After I completed the registration form, I received a message that my account was under review and I would receive a notification when that review was completed. I was a little bummed since it happened to be a long weekend for me, and I was hoping that this project would give me something to fill the time. I was hopeful maybe the review would be completed quickly. I was wrong. It took just shy of 2 weeks before the review was completed. I had almost forgotten about the whole thing since I’ve been trying to stay off of Twitter as of late, but then I got an email telling me I was allowed in. Wild.

Authentication

Handling authentication with Mastodon is a relatively simple, straightforward process if you’ve done this sort of thing with… pretty much any API. It’s a little different than the type of things I do for work since creating a client means people other than the person writing the code can be authenticating, but it still makes sense and is well documented. On the other hand, authenticating through Twitter is a complete nightmare. Outside of the specifics of authentication, everything in Twitter’s documentation seems aimed at keeping each individual page as short as possible. As a result, every page links to numerous other pages, and you end up having dozens of browser tabs open just to have some clue as to what your complete workflow looks like. For the OAuth 1.0a option, which is the option to use if you need an account other than the registered developer account to leverage an application, they recommend strongly against making the JWT yourself in favor of leveraging a library… but they don’t actually share any of the particulars about their JWT setup… or even call it a JWT. You very clearly get the impression that Twitter doesn’t want anyone actually using their API. Crazy.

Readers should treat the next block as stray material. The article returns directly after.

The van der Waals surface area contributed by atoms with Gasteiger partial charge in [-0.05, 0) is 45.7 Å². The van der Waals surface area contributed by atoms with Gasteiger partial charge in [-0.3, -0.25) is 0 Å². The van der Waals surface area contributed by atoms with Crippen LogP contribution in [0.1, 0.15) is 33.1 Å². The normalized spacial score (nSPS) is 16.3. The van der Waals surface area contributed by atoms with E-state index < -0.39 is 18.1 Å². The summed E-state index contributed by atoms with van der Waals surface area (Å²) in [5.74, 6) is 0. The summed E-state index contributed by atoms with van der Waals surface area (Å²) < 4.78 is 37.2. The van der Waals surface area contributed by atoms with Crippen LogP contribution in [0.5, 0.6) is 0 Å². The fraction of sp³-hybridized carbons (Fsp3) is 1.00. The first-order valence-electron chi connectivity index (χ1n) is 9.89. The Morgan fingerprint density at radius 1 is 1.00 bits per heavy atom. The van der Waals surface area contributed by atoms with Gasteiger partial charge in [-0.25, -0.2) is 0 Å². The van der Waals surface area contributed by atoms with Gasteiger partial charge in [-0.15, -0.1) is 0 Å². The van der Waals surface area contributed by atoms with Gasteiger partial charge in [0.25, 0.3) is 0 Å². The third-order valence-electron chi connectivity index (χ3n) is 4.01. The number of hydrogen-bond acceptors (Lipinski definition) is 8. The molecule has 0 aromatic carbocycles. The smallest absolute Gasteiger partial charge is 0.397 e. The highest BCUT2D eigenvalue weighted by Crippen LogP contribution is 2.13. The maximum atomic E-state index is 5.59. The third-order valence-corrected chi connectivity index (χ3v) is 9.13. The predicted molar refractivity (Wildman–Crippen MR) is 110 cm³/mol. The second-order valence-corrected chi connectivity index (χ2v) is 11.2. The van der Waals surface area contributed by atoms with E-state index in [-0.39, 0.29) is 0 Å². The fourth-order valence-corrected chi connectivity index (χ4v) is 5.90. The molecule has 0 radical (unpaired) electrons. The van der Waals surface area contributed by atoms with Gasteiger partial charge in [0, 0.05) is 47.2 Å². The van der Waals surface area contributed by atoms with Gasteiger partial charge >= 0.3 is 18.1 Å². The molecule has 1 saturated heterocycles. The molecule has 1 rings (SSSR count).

After seeing the poor documentation, I abandoned my ideas of making my bot in Rust or maybe Bash, and instead just decided to use Python with the twython library. I’ve manually parsed together enough JWTs that I didn’t think I cared enough to do it again for this. Seeing the workflow for twython showcased the next bit of crazy, though, which is that the authentication workflow sends the OAuth token to the callback URL. I basically needed to set up something completely different with an HTTP listener for the OAuth token so that I could move forwad with authentication. That was entirely more than I wanted to put into this simple bot.